- Posted September 28, 2023
Heavy Marijuana Use May Harm the Heart
People who abuse marijuana may be setting themselves up for heart problems down the road, Canadian researchers report.
The new study found that people with so-called cannabis use disorder may have a 60% higher risk for a heart attack, stroke or other major heart-related event, compared to those who don't abuse the drug.
"There appears to be a substantial association between cannabis use disorder and the increased risk of first-time adverse cardiovascular events," said lead researcher Dr. Anees Bahji, a clinical assistant professor of psychiatry at the University of Calgary, in Alberta. "Individuals who have been diagnosed with cannabis use disorder should be aware of this potential risk to their cardiovascular health."
The findings also highlight the importance of considering heart-related risks associated with cannabis use disorder, which may have been previously underestimated or overlooked, he said.
Bahji cautioned, however, that his study can't prove that marijuana abuse caused heart problems, only that people with cannabis use disorder might be at greater risk.
"Health care professionals should be aware of this potential risk when caring for patients with cannabis use disorder and provide appropriate guidance and monitoring," he advised.
Cannabis use disorder is a pattern of marijuana use that leads to clinically significant impairment or distress, Bahji explained.
Symptoms and behaviors related to cannabis use disorder include unsuccessful attempts to reduce or control use, spending a great deal of time obtaining or using cannabis, and experiencing withdrawal symptoms when not using it, he said.
"The diagnosis of cannabis use disorder depends on meeting specific criteria, and it is not solely based on frequency or quantity of use," Bahji said. "Individuals can develop this disorder even with relatively infrequent cannabis use if their use leads to significant impairment in their daily life, relationships or overall well-being."
How cannabis use may increase the risk of heart problems is not clear, he noted. Possible contributors include marijuana's ability to increase heart rate, blood pressure and inflammation in the body, and to affect blood clotting and the ability of blood vessels to dilate and relax, Bahji said.
"The relationship between cannabis use and cardiovascular events is complex and may also be influenced by factors such as the method of cannabis consumption, the presence of other co-occurring health conditions, and individual variations in response to cannabis," he said. "Further research is needed to better understand these mechanisms and the overall impact on cardiovascular health."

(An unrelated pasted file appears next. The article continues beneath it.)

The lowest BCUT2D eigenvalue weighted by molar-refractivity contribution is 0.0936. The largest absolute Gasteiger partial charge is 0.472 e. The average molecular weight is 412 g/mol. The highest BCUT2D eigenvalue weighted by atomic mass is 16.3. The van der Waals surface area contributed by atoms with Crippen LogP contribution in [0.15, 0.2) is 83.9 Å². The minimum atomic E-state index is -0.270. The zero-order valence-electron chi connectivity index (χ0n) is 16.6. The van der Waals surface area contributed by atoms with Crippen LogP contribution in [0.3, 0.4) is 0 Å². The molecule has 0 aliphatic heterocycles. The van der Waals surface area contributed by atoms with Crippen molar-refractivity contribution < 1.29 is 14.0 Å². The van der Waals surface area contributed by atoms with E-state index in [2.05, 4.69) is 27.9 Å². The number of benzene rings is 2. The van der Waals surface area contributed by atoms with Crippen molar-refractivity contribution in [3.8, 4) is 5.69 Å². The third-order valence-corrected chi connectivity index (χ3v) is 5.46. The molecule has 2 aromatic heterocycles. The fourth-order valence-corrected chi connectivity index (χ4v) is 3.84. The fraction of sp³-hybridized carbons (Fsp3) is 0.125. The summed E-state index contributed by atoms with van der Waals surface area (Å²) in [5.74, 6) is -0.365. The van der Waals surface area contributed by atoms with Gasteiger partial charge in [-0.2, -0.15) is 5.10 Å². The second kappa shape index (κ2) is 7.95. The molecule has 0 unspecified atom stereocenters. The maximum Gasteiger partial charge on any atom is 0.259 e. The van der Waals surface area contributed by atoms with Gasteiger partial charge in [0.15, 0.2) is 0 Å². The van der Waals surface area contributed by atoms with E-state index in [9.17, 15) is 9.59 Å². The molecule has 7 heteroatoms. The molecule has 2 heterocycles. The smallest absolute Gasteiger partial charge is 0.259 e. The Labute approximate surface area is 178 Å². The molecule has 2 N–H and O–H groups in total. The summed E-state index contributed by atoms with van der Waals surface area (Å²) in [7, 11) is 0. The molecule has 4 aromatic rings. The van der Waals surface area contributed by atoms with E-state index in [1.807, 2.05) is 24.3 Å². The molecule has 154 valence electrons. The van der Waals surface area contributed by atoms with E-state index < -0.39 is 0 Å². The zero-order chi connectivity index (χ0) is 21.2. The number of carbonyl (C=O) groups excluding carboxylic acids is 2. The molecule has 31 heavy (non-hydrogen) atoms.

For the study, Bahji and his team cobbled together five databases that included nearly 60,000 cannabis users, half of whom had cannabis use disorder.
During eight years of follow-up, 2.4% (721) of people with cannabis use disorder experienced a first-time heart attack, stroke or another major heart event, compared with 1.5% (458) who did not have cannabis use disorder, the investigators found.
Dr. Peter Grinspoon, a primary care physician and cannabis specialist at Massachusetts General Hospital and Harvard Medical School in Boston, found fault with the findings.
"The presence of cannabis use disorder isn't very accurate in helping us to determine anything," Grinspoon said.
Cannabis use disorder might signify medical marijuana use so these people may have had other medical conditions that they were using the cannabis to treat, Grinspoon said. This could mean they were less healthy and could explain the higher rates of heart disease, he added.
"There are too many possible variables that could skew the results, so I don't make much of the study or its results. It is more anti-cannabis porn, in my humble opinion," he said.
"That said, if you take too high a dosage of cannabis, it can cause anxiety which, in turn, can trigger an arrhythmia [an irregular heartbeat] or possibly a coronary event, so, inpatients with a history of coronary disease, particularly recent, unstable coronary disease, or with a history of arrhythmia, I treat very carefully if at all with medicinal cannabis," Grinspoon said.
"Use becomes abuse when — this has to do with my favorite definition of addiction — you have continued use despite negative consequences," he said.
The findings were published Sept. 28 in the journal Addiction.
For more on the risks of using marijuana, visit the U.S. Substance Abuse and Mental Health Services Administration.
SOURCES: Anees Bahji, MD, clinical assistant professor, psychiatry, University of Calgary, Canada; Peter Grinspoon, MD, primary care physician and cannabis specialist, Massachusetts General Hospital and Harvard Medical School, Boston; Addiction, Sept. 28, 2023